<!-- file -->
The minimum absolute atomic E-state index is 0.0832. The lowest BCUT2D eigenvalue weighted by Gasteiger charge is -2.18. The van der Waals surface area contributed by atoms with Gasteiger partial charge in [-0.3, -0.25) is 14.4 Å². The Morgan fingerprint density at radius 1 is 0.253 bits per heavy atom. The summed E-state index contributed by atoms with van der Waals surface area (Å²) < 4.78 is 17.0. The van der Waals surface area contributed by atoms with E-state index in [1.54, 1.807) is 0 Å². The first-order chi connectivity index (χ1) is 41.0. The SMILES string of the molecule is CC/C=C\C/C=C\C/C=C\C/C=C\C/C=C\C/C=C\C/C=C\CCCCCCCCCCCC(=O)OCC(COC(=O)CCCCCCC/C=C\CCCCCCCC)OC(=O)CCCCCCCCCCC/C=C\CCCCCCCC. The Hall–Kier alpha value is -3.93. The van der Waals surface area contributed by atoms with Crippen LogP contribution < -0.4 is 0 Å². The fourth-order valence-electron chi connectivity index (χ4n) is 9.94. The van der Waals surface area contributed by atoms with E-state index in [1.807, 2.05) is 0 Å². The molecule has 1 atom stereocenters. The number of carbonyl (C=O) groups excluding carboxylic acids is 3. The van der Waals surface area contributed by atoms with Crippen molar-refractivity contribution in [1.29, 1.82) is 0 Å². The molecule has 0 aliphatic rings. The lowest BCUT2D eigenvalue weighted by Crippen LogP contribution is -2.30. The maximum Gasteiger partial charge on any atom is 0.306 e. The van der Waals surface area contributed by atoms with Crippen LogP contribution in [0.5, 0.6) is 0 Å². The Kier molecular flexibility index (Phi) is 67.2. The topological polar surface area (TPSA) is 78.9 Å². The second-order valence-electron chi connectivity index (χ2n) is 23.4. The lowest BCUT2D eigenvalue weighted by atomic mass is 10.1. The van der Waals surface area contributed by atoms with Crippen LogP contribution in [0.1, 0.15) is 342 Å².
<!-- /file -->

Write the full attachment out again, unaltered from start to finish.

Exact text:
The minimum absolute atomic E-state index is 0.0832. The lowest BCUT2D eigenvalue weighted by Gasteiger charge is -2.18. The van der Waals surface area contributed by atoms with Gasteiger partial charge in [-0.3, -0.25) is 14.4 Å². The Morgan fingerprint density at radius 1 is 0.253 bits per heavy atom. The summed E-state index contributed by atoms with van der Waals surface area (Å²) < 4.78 is 17.0. The van der Waals surface area contributed by atoms with E-state index in [1.54, 1.807) is 0 Å². The first-order chi connectivity index (χ1) is 41.0. The SMILES string of the molecule is CC/C=C\C/C=C\C/C=C\C/C=C\C/C=C\C/C=C\C/C=C\CCCCCCCCCCCC(=O)OCC(COC(=O)CCCCCCC/C=C\CCCCCCCC)OC(=O)CCCCCCCCCCC/C=C\CCCCCCCC. The Hall–Kier alpha value is -3.93. The van der Waals surface area contributed by atoms with Crippen LogP contribution < -0.4 is 0 Å². The fourth-order valence-electron chi connectivity index (χ4n) is 9.94. The van der Waals surface area contributed by atoms with E-state index in [1.807, 2.05) is 0 Å². The molecule has 1 atom stereocenters. The number of carbonyl (C=O) groups excluding carboxylic acids is 3. The van der Waals surface area contributed by atoms with Crippen molar-refractivity contribution in [1.29, 1.82) is 0 Å². The molecule has 0 aliphatic rings. The lowest BCUT2D eigenvalue weighted by Crippen LogP contribution is -2.30. The maximum Gasteiger partial charge on any atom is 0.306 e. The van der Waals surface area contributed by atoms with Crippen LogP contribution in [0.5, 0.6) is 0 Å². The Kier molecular flexibility index (Phi) is 67.2. The topological polar surface area (TPSA) is 78.9 Å². The second-order valence-electron chi connectivity index (χ2n) is 23.4. The lowest BCUT2D eigenvalue weighted by atomic mass is 10.1. The van der Waals surface area contributed by atoms with Crippen LogP contribution in [0.1, 0.15) is 342 Å².